MCCORDSVILLE — Once a month, Pam and Rich Maier pack their bags, get on a plane and fly nearly 700 miles to Kansas to visit their 18-year-old son, Alec.
Alec has severe autism, and rather than attend school locally, the Indiana Department of Education sent him to the Heartspring special-education center in Wichita. He lives year-round at Heartspring, one of the top schools of its kind in the nation.
His out-of-state placement is not only rare, state and local officials say, but the cost – footed by taxpayers – is hundreds of thousands of dollars each year.
Alec’s placement has also resulted in a federal lawsuit pitting the Maiers against officials at Hancock Madison Shelby Educational Services, the Greenfield-based special-education cooperative that oversees programs for an estimated 3,200 students with special needs in six school districts.
The agency sued the Maiers on the premise Alec should be attending school locally, not at a residential facility in Kansas.
Placement at Pendleton Heights High School, where many students with special needs from Mt. Vernon Schools attend, was deemed to be the “least restrictive environment” for Alec by his individual Case Conference Committee. All special-needs students have such a committee, comprised of educators, administrators and parents, that determines their Individual Education Plan. IEPs are important because they articulate strategies for the care and education of students like Alec.
In May 2010, Alec’s plan called for him to be taken out of Damar Services, a residential special-needs facility in Indianapolis where he had lived since 2006, and placed at Pendleton Heights High School, where he would receive one hour of special instruction each day.
The family, which has logged close to 17,000 miles traveling between McCordsville and Wichita, say the local experts badly underestimated the level of care Alec requires and lost special funding that could have kept Alec in a facility closer to home.
As a result, the family and the cooperative have been involved in a two-year legal battle over Alec’s placement at Heartspring.
At the heart of the dispute is the large gray area that sometimes defines special education in an age when special-needs students are mainstreamed into regular classrooms rather than receiving more personalized and structured one-to-one instruction.
“It’s very difficult to make that a bright line,” said Andrew Manna, an attorney representing the cooperative in its lawsuit against the Maiers.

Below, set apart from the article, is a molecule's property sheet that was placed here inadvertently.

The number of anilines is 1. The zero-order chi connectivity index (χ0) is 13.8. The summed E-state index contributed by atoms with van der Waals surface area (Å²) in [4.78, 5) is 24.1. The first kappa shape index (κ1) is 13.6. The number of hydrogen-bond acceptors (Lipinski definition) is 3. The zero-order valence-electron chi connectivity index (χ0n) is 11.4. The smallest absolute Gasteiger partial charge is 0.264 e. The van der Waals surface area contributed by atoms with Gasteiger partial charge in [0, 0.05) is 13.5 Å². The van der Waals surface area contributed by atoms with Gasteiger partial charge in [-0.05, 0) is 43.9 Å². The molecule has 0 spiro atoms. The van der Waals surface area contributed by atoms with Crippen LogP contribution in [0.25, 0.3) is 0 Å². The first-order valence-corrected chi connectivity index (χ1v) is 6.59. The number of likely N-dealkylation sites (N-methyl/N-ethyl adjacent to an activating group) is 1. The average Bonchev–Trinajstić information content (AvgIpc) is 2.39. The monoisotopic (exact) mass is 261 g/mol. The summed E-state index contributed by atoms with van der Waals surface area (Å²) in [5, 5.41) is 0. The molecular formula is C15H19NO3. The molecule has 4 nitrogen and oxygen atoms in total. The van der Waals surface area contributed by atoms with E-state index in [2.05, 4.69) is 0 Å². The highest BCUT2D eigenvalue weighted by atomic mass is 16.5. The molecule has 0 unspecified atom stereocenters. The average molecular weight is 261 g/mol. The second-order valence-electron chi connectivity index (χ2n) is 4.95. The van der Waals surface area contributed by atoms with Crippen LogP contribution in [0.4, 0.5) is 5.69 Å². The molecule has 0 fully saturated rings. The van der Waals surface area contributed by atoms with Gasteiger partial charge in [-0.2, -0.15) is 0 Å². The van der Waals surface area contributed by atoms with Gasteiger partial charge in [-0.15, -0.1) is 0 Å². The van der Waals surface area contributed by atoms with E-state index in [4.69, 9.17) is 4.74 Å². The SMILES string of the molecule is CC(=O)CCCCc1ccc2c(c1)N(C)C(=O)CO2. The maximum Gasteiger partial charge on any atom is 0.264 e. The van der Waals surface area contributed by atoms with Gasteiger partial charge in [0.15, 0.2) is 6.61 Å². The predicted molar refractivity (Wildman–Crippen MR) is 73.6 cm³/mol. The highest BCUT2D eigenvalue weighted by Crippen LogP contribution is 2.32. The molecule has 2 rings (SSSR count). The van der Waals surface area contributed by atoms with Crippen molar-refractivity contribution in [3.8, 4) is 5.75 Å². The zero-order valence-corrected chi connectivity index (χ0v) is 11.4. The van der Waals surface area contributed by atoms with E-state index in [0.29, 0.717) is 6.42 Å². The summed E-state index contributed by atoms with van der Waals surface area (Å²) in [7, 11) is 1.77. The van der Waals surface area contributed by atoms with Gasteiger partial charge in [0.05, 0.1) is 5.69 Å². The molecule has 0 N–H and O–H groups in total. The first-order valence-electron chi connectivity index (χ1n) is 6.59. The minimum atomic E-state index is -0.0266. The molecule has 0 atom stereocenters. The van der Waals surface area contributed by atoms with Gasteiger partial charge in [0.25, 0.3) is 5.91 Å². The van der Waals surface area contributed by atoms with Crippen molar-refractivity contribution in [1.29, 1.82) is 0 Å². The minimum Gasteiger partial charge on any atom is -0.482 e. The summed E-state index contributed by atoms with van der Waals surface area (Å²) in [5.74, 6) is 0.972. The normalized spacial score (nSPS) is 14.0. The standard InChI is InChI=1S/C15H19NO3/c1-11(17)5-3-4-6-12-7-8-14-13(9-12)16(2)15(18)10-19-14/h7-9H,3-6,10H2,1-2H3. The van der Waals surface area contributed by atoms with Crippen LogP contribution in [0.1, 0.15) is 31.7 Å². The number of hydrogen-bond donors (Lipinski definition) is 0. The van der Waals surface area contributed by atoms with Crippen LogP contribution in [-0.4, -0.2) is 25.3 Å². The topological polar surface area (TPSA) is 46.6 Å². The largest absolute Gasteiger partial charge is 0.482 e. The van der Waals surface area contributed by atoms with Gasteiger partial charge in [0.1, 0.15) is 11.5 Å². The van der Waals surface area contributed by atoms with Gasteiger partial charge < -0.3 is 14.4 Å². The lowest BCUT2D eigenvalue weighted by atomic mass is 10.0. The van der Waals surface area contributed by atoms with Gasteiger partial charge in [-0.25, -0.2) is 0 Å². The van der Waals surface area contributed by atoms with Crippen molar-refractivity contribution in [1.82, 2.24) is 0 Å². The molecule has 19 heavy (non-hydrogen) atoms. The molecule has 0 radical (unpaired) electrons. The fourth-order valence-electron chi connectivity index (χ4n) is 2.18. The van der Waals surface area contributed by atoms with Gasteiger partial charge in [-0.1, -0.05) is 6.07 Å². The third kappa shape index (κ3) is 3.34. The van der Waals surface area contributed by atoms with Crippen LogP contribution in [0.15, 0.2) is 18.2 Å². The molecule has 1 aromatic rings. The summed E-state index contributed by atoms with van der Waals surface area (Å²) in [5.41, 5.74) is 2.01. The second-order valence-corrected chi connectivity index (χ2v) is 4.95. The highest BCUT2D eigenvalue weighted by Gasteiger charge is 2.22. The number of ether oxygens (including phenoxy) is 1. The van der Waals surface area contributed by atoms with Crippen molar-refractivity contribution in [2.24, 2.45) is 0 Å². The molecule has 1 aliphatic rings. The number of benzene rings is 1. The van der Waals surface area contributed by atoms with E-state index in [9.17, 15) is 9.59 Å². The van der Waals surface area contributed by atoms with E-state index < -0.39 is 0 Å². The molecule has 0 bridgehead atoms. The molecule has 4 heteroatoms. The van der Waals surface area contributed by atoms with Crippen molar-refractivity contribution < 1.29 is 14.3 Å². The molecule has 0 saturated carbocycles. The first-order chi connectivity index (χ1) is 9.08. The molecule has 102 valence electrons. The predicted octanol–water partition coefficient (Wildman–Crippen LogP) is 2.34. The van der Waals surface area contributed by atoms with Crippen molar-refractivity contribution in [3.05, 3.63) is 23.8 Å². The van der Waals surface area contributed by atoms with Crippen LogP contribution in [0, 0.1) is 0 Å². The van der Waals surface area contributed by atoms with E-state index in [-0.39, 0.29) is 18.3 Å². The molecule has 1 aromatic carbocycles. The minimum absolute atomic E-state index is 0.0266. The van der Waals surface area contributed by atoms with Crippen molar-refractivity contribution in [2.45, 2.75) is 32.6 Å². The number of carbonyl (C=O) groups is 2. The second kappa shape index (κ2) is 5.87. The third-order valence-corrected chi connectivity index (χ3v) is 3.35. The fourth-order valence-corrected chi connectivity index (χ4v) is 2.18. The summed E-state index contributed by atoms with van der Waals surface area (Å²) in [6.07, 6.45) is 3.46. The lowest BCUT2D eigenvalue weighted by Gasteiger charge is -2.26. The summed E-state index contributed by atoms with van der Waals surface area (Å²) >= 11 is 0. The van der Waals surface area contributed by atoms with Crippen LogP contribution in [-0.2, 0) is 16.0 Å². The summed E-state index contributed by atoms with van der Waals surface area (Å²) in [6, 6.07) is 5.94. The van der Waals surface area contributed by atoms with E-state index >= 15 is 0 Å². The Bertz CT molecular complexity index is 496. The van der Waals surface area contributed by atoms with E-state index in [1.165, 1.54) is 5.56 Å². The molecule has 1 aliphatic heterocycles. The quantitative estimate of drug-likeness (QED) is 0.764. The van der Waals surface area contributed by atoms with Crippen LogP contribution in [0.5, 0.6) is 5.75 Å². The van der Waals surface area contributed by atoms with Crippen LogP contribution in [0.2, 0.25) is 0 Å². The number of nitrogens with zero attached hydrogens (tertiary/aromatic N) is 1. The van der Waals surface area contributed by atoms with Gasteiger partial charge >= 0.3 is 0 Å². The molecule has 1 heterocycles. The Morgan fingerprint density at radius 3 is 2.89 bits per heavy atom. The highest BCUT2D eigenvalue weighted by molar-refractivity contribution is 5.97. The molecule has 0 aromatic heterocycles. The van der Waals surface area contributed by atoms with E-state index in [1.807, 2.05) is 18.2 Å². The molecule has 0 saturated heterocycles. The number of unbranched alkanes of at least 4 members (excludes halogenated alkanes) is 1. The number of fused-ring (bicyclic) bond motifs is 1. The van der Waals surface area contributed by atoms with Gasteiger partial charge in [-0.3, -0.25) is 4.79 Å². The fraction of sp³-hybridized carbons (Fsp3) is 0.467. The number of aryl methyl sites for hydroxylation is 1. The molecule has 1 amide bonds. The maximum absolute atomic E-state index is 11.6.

The cooperative is in the unusual role of plaintiff because of the disagreement over Alec’s IEP.
In December 2006, Alec’s plan called for him to be placed in Damar, where he lived year-round. In the spring of 2010, the cooperative and family together agreed to mainstream Alec and created a new IEP calling for him to live at home and go to school in Pendleton.
Alec was officially pulled out of Damar in June 2010; the family says that’s when the trouble began.
Without individualized 24/7 care, they say, Alec rapidly regressed, even becoming violent with family members, while waiting to enroll at Pendleton Heights in the fall of 2010.
“He was supposed to have his aide from Damar come into the home during the transition, and it just fell through the cracks,” said Alec’s mother, Pam.
After several attempts at placing Alec in classes at Pendleton in August and September 2010, the family withdrew him from the school in October, saying it just wouldn’t work.
Dissatisfied with responses to their requests to the special-education cooperative to write a new IEP, the family filed a complaint with the DOE in December 2010, asking the cooperative to create another plan for Alec.
After months of discussion without resolution, the family hired a lawyer and asked DOE for an independent hearing on Alec’s case. In April 2011, the hearing officer ruled Alec, who had been out of school for almost a year by this point, was owed compensatory services and recommended the out-of-state placement.
That prompted the cooperative, whose board consists of the four Hancock County school superintendents and two others, to file suit against the family in May 2011.
The aim was to keep Alec in Indiana for schooling. The argument was that Alec’s IEP hadn’t been given enough time to work.
It was an unusual action.
“It’s nothing that we’ve ever dealt with as a board that I can remember,” said Eastern Hancock Superintendent Randy Harris, president of the co-op’s board.
Karen Niemeier, executive director of the cooperative, said she could not comment specifically on Alec’s case, but she said the agency works hard to find the best situation for each student in its care.